Penn State Lesson: Today's Cover-Up was Yesterday's Opportunity
The most damaging portion of former FBI Director Louis Freeh's comprehensive report on the Pennsylvania State pedophilia scandal is his conclusion that four senior university officials concealed football coach Jerry Sandusky's child abuse from 1998 to 2011, even from its board of trustees, because they wanted "to avoid the consequences of bad publicity."
In so doing, these officials—including legendary head football coach Joe Paterno and President Graham Spanier—placed their own reputations ahead of the harm that Sandusky did to young boys for the next 14 years.
Ironically, had Penn State turned Sandusky over to legal authorities in 1998, the public would have viewed its actions as protecting the victims, thereby enhancing the University's reputation. Instead, these men caused grave damage to a great university while allowing Sandusky free reign to destroy lives.
Sadly, the Penn State situation is not unique. Consider these other cases:
- Had President Richard Nixon acknowledged his role in the Watergate scandals, he could have saved his presidency and his legacy.
- Had the hierarchy of the Roman Catholic Church acknowledged its pedophilia scandals, it would have protected victims and its moral authority.
- Had President Bill Clinton admitted his relationship with Monica Lewinsky, the scandal would have subsided, enabling him to focus on his pro-growth policies to balance the budget and create jobs; instead, he had to fend off impeachment.
- Had Martha Stewart and Rajat Gupta admitted their roles in insider trading, they could have plea bargained, moved past their ethical lapses, and possibly avoided prison time.
- Had Best Buy founder Richard Schulze not covered up CEO Brian Dunn's improprieties, he could have retained Best Buy's reputation for sound values (and his own).
Contrast these actions with JPMorgan CEO Jamie Dimon, who took immediate responsibility for his firm's recent trading losses, calling them "stupid and egregious." While Dimon has taken considerable heat during the past month, his reputation as a "truth teller" remains intact. Eventually, JPMorgan will be restored and corrective actions put in place to mitigate future risks.
The deeper question raised by these examples is this: What causes leaders to cover up inappropriate actions instead of acknowledging them immediately?
Many leaders strive for such a high degree of perfection that they are unwilling to admit mistakes. They feel tremendous external pressure to be perfect, but in reality they are far more successful when they areauthentic. Were they to think rationally and consult with others about what to do, they would see it is better to acknowledge the truth, no matter how painful, because the truth will surface eventually. More importantly, they can prevent further harm to the victims. While leaders may rationalize that a cover-up protects the interests of their organizations, the damage of one typically harms their institutions far more than the direct admission of a mistake.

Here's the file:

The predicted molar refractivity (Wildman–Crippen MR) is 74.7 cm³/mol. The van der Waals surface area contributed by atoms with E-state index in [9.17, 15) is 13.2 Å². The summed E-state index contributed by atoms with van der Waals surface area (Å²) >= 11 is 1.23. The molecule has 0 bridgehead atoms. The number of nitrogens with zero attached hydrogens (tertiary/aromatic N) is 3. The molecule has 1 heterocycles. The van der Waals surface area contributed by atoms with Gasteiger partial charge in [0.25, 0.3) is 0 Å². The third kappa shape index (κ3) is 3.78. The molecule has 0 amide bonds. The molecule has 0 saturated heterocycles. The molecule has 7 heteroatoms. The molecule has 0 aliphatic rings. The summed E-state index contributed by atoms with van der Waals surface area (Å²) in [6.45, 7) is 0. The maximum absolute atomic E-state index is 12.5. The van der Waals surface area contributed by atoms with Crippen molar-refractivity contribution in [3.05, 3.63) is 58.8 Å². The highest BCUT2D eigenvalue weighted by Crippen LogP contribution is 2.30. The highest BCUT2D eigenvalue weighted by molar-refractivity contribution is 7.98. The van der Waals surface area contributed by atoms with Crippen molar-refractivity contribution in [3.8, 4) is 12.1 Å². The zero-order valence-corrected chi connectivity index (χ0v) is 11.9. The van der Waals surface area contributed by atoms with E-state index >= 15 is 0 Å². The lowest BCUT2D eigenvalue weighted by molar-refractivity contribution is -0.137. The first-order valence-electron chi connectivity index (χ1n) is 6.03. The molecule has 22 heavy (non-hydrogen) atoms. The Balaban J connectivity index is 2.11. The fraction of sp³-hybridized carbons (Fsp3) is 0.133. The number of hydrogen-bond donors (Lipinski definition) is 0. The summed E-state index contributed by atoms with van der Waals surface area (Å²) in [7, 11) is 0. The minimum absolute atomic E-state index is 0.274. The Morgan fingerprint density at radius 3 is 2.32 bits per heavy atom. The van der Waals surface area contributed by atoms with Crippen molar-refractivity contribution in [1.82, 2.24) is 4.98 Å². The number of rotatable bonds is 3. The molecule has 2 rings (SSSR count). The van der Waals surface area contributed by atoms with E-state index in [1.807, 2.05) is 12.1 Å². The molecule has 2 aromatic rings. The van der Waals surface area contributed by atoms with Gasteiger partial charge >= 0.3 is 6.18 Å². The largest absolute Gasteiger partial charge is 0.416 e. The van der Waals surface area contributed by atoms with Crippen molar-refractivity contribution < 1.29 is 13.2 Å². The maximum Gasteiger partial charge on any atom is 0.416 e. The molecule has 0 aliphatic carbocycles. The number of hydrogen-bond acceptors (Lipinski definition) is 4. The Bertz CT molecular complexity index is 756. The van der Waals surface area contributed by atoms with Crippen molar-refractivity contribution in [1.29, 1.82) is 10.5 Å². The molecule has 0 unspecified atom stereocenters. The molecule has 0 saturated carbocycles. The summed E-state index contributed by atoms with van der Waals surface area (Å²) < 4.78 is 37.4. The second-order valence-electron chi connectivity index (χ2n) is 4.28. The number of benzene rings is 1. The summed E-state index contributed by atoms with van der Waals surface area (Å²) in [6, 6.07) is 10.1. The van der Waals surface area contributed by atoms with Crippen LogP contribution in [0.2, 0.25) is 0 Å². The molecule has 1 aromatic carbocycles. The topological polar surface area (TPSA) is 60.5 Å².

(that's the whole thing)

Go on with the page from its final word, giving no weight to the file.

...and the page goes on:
The Greatest Generation, venerated for placing stewardship and institutional trust ahead of self-interest, contrasts starkly with those in this generation of leaders who believe that putting self-interest first is acceptable. The cardinal responsibility of leaders is to always put their organizations first. As leaders become increasingly successful, their reputations soar and they begin to think they have to be perfect, contributing to their inability to acknowledge mistakes. Or they conflate their interests with the institution, thinking "I am the institution."
In doing so, they head for a fall—often taking their organizations down with them. Meanwhile, the public loses trust in them, and everyone associated with the organization gets hurt. This problem is compounded when many leaders fail, further alienating the public.
Reversing this loss of trust will require a concerted effort to develop a new generation of responsible leaders. No longer can leaders be chosen strictly for their abilities. In the future they must also be selected for their sense of institutional responsibility, based on their performance under stressful conditions. They must be bound by a sound governance system and constraints that require them to acknowledge their responsibilities to their organizations.
Developing this new leadership generation will require programs that focus on their inner sense of responsibility, their integrity and purpose in leading, and accepting themselves as imperfect human beings striving to do their best to help their organizations. An integral part of their development is gaining the self-confidence to acknowledge mistakes and make their actions transparent. Many leaders fear showing their vulnerabilities, but actually gain power and respect in being authentic.
Improving leadership development and selection won't prevent all failures, but it will go a long way toward minimizing them and restoring trust in our leaders.